There were only a few "stray post-poll clashes" in West Bengal and the situation in the state was "under control", the Mamata Banerjee government said Sunday in a letter to the centre, which had issued an advisory earlier in the day after four people died in violence between workers of the Trinamool Congress and the BJP. The centre had expressed concern over "unabated violence" in the state over the past few weeks.
State Chief Secretary Malay Kumar De wrote that "firm and appropriate actions" were initiated in all cases of violence without any delay.
"There have been a few stray post-poll clashes in the state perpetrated by some anti-social elements, the law enforcement authorities have been taking firm and appropriate actions in all such cases without any delay," Mr De wrote in the letter to the Union Home Ministry.
The BJP has called a "Black Day" in Bengal today after it was allegedly prevented by the police from holding the funeral of its workers, killed in political clashes, on a highway near Kolkata.
"The situation is under control and it may not be construed under any circumstance to be a failure on the part of the law enforcement machinery of the State to maintain the rule of law and impure confidence among the people," the letter read.
Earlier in the day, the central government expressed "deep concern" over continuing violence in the state, saying the "unabated violence" even after the Lok Sabha polls appears to be a failure on part of the West Bengal administration.
In the advisory, the Home Ministry asked the state government to maintain law and order, peace and public tranquillity.
"The unabated violence over the past weeks appears to be a failure on the part of the law enforcement machinery of the state to maintain the rule of law and inspire confidence among people," the advisory said.
The Bengal BJP had approached home minister Amit Shah, who is president of the party, claiming three of its workers were killed by Trinamool Congress workers in the North 24 Parganas. This was the third instance of violence in the last 10 days, in which one Trinamool worker was also killed.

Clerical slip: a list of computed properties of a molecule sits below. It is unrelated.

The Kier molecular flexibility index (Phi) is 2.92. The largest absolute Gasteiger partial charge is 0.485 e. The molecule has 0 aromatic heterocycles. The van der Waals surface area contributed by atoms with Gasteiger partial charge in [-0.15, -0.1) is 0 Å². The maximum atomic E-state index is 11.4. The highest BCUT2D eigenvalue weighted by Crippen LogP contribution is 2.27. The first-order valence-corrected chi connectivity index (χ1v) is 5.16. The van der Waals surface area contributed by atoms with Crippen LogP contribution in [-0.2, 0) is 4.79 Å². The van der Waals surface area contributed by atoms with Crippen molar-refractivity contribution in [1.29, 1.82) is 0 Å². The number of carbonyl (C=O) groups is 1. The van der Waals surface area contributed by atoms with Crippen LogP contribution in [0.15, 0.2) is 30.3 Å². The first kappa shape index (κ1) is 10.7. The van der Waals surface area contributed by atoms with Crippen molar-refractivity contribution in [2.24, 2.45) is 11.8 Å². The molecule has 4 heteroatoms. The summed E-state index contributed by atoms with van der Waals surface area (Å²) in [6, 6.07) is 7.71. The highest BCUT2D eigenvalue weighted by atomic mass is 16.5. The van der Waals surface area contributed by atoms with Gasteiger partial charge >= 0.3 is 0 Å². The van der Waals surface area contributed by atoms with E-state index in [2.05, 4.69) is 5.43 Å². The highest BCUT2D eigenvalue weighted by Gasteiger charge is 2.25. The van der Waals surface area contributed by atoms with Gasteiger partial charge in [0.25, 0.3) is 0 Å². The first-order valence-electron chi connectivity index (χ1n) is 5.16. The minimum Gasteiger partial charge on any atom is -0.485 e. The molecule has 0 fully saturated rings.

"The unabated violence over the past weeks appears to be a failure on the part of the law enforcement machinery of the state to maintain the rule of law and inspire confidence among people," read the home ministry's advisory to the state.
The Trinamool called it a conspiracy against the Mamata Banerjee government. "Why are they sending advisories to Bengal, a peaceful state? Why no advisory to UP and Gujarat? It's a conspiracy against Mamata Banerjee, Bengal and the government. We dare them impose Article 356 (President's Rule)," party leader Partha Chatterjee said.
West Bengal Governor Kesari Nath Tripathi, who had expressed concern over "loss of lives" in the clashes, will meet Prime Minister Narendra Modi today in Delhi. He said he only wants to congratulate him for his election victory.
The workers of the Trinamool Congress and the BJP have been on a spiral of violence as the turf war in Bengal gains momentum. In the recently-held Lok Sabha election, the BJP increased its tally from two to 18 of the state's 42 seats. Mamata Banerjee's party was slightly ahead with only 22 seats.
With the next prize being the assembly elections two years away, the Trinamool is determined not to cede any space. Ms Banerjee had skipped Prime Minister Narendra Modi's oath after the BJP said they would ferry the families of 52 murdered party workers to Delhi for the ceremony.
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